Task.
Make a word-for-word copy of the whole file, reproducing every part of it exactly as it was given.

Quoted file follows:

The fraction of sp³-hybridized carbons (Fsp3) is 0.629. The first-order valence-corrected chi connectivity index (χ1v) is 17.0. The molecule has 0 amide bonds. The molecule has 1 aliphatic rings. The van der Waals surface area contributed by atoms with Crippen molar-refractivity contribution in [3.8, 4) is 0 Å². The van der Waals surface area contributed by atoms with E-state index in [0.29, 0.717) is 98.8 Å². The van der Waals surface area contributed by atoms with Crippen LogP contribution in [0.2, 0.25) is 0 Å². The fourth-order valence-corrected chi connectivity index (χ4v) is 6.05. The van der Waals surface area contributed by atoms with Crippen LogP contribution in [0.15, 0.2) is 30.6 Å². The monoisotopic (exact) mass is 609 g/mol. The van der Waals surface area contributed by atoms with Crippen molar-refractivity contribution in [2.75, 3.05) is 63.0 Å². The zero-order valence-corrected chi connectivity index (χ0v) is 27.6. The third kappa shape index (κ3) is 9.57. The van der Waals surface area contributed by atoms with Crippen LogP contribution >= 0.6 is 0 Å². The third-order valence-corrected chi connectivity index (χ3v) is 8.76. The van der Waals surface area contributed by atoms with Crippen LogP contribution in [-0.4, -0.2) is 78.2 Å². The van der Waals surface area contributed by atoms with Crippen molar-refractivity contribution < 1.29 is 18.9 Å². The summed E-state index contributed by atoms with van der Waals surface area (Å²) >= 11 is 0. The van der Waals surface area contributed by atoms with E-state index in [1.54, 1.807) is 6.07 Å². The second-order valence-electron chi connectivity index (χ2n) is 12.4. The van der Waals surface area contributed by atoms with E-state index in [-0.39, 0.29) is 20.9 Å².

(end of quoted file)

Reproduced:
The fraction of sp³-hybridized carbons (Fsp3) is 0.629. The first-order valence-corrected chi connectivity index (χ1v) is 17.0. The molecule has 0 amide bonds. The molecule has 1 aliphatic rings. The van der Waals surface area contributed by atoms with Crippen molar-refractivity contribution in [3.8, 4) is 0 Å². The van der Waals surface area contributed by atoms with E-state index in [0.29, 0.717) is 98.8 Å². The van der Waals surface area contributed by atoms with Crippen LogP contribution in [0.2, 0.25) is 0 Å². The fourth-order valence-corrected chi connectivity index (χ4v) is 6.05. The van der Waals surface area contributed by atoms with Crippen LogP contribution in [0.15, 0.2) is 30.6 Å². The monoisotopic (exact) mass is 609 g/mol. The van der Waals surface area contributed by atoms with Crippen molar-refractivity contribution in [2.75, 3.05) is 63.0 Å². The zero-order valence-corrected chi connectivity index (χ0v) is 27.6. The third kappa shape index (κ3) is 9.57. The van der Waals surface area contributed by atoms with Crippen LogP contribution >= 0.6 is 0 Å². The third-order valence-corrected chi connectivity index (χ3v) is 8.76. The van der Waals surface area contributed by atoms with Crippen LogP contribution in [-0.4, -0.2) is 78.2 Å². The van der Waals surface area contributed by atoms with Crippen molar-refractivity contribution < 1.29 is 18.9 Å². The summed E-state index contributed by atoms with van der Waals surface area (Å²) >= 11 is 0. The van der Waals surface area contributed by atoms with E-state index in [1.54, 1.807) is 6.07 Å². The second-order valence-electron chi connectivity index (χ2n) is 12.4. The van der Waals surface area contributed by atoms with E-state index in [-0.39, 0.29) is 20.9 Å².